79 -> 150, 150 -> 79
80 -> 151, 151 -> 81
81 -> 151, 151 -> 81
82 -> 152, 152 -> 82
But off by one is not a big deal (and rounding does generally put it closer), since there are so many other variables anyway. White Balance for one for example, Vivid for another, these skew the camera data. So this is an instance to not sweat the small stuff.
In an 8-bit integer, where could any supposed so called perceptual improvements by gamma even be placed? 😊 The lowest linear steps (1,2,3,4) are separately distinguished (with numbers 1,2,3,4), perhaps coarsely percentage wise, but in 8-bits, 1,2,3,4 is all they can be called. And they are the exact values we hope to reproduce (however real world video monitors probably cannot show levels that black, which cause is neither gamma nor 8-bits). Notions about the human eye can't help (the eye never sees gamma data). An analog CRT is all that sees any gamma data directly, but the eye notion is the full opposite, imagining gamma is still somehow needed without CRT? Anyway, gamma is obviously not related to the human eyes response in any way.
Except for the 8-bits, the LUT is simply a faster way to do the same math ahead of time. The LUT decode chip can also additionally correct for any other color nonlinearity in this specific device, or provide additional features like contrast or monitor color calibration for example, or just routine corrections. The LUT provides the mechanism to expand it further (if the data is this, then show that). Color correction would require three such tables, for each of red, green and blue. This table is for gamma 2.2, but other tables are quickly created. A 12-bit encode table would need 4096 values, a larger table, but it still reads just as fast.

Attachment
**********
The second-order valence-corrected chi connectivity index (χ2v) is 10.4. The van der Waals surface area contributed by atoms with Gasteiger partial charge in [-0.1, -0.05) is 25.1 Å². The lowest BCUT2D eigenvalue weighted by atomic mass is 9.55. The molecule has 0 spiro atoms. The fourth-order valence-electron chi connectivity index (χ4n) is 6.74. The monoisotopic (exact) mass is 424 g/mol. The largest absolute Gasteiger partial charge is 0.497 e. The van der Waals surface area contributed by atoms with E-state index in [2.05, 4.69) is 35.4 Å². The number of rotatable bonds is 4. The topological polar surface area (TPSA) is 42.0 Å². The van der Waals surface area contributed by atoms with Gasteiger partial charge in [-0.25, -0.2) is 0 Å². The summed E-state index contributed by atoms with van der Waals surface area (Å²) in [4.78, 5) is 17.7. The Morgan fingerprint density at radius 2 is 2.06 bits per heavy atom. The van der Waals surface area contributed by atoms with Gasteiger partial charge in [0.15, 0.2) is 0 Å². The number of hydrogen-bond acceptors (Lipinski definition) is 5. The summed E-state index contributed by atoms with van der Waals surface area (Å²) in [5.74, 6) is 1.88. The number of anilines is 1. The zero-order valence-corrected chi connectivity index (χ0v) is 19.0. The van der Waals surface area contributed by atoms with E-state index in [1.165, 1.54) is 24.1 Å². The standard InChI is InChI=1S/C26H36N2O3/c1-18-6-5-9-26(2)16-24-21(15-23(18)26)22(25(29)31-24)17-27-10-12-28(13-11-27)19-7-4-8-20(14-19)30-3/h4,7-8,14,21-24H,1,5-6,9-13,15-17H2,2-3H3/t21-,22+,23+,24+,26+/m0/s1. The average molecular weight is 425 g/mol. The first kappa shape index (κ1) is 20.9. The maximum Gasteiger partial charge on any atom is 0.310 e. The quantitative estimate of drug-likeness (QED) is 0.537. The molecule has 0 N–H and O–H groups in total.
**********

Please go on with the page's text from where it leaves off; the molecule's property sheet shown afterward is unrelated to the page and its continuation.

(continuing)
The lowest linear values, like 4, 5, 6, may seem to be coarse steps (percentage-wise), but they are what they are (still the smallest possible steps of 1), and are what we've got to work with, and are the exact values that we need to reproduce, regardless if we use gamma or if we hypothetically somehow could bypass it. These low values are black tones, and the monitor may not be able to reproduce them well anyway (monitors cannot show the blackest black). And gamma values of less than 15 decode to zero anyway, if in 8-bits.
But gamma is absolutely Not related to the response of the eye, and gamma is obviously NOT done for the eye, and so we don't even need to know anything about the eyes response. Gamma could use any other algorithm, cube root of 1.9, or value / 5, or whatever, and the LCD encode/decode reversal concept would be the same (except other values would not match CRT displays then). But the eye never ever sees any gamma data, because gamma is always first completely decoded back to linear. The entire goal is to see an accurate linear reproduction. We couldn't care less what the eye does with it, the eye does whatever it does, but our brain is happiest when shown an exact linear reproduction of the original linear scene, the same as if we were still standing there looking.